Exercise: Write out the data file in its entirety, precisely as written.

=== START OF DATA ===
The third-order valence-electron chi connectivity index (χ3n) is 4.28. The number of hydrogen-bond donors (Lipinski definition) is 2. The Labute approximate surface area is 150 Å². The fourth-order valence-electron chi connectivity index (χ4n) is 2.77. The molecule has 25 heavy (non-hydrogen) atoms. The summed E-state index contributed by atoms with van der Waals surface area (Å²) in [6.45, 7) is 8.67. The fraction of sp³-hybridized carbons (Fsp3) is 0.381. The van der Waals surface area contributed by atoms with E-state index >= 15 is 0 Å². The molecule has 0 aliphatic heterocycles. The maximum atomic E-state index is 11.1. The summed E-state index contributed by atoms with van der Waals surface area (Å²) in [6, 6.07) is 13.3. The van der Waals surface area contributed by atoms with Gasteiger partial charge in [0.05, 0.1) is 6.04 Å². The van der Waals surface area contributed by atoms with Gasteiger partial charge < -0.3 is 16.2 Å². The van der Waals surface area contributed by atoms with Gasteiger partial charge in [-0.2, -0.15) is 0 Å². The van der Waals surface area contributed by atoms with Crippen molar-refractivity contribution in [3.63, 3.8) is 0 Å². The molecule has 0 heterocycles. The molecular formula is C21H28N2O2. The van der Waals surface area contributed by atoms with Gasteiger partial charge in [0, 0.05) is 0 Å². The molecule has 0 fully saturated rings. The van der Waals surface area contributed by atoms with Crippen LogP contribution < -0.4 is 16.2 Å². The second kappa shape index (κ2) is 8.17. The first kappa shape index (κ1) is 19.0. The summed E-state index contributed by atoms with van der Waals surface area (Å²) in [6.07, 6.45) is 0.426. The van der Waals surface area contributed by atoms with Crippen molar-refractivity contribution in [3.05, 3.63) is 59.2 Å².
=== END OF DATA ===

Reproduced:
The third-order valence-electron chi connectivity index (χ3n) is 4.28. The number of hydrogen-bond donors (Lipinski definition) is 2. The Labute approximate surface area is 150 Å². The fourth-order valence-electron chi connectivity index (χ4n) is 2.77. The molecule has 25 heavy (non-hydrogen) atoms. The summed E-state index contributed by atoms with van der Waals surface area (Å²) in [6.45, 7) is 8.67. The fraction of sp³-hybridized carbons (Fsp3) is 0.381. The van der Waals surface area contributed by atoms with E-state index >= 15 is 0 Å². The molecule has 0 aliphatic heterocycles. The maximum atomic E-state index is 11.1. The summed E-state index contributed by atoms with van der Waals surface area (Å²) in [6, 6.07) is 13.3. The van der Waals surface area contributed by atoms with Gasteiger partial charge in [0.05, 0.1) is 6.04 Å². The van der Waals surface area contributed by atoms with Gasteiger partial charge < -0.3 is 16.2 Å². The van der Waals surface area contributed by atoms with Gasteiger partial charge in [-0.2, -0.15) is 0 Å². The van der Waals surface area contributed by atoms with Crippen molar-refractivity contribution in [3.63, 3.8) is 0 Å². The molecule has 0 heterocycles. The molecular formula is C21H28N2O2. The van der Waals surface area contributed by atoms with Gasteiger partial charge in [0, 0.05) is 0 Å². The molecule has 0 fully saturated rings. The van der Waals surface area contributed by atoms with Crippen LogP contribution < -0.4 is 16.2 Å². The second kappa shape index (κ2) is 8.17. The first kappa shape index (κ1) is 19.0. The summed E-state index contributed by atoms with van der Waals surface area (Å²) in [6.07, 6.45) is 0.426. The van der Waals surface area contributed by atoms with Crippen molar-refractivity contribution in [3.05, 3.63) is 59.2 Å².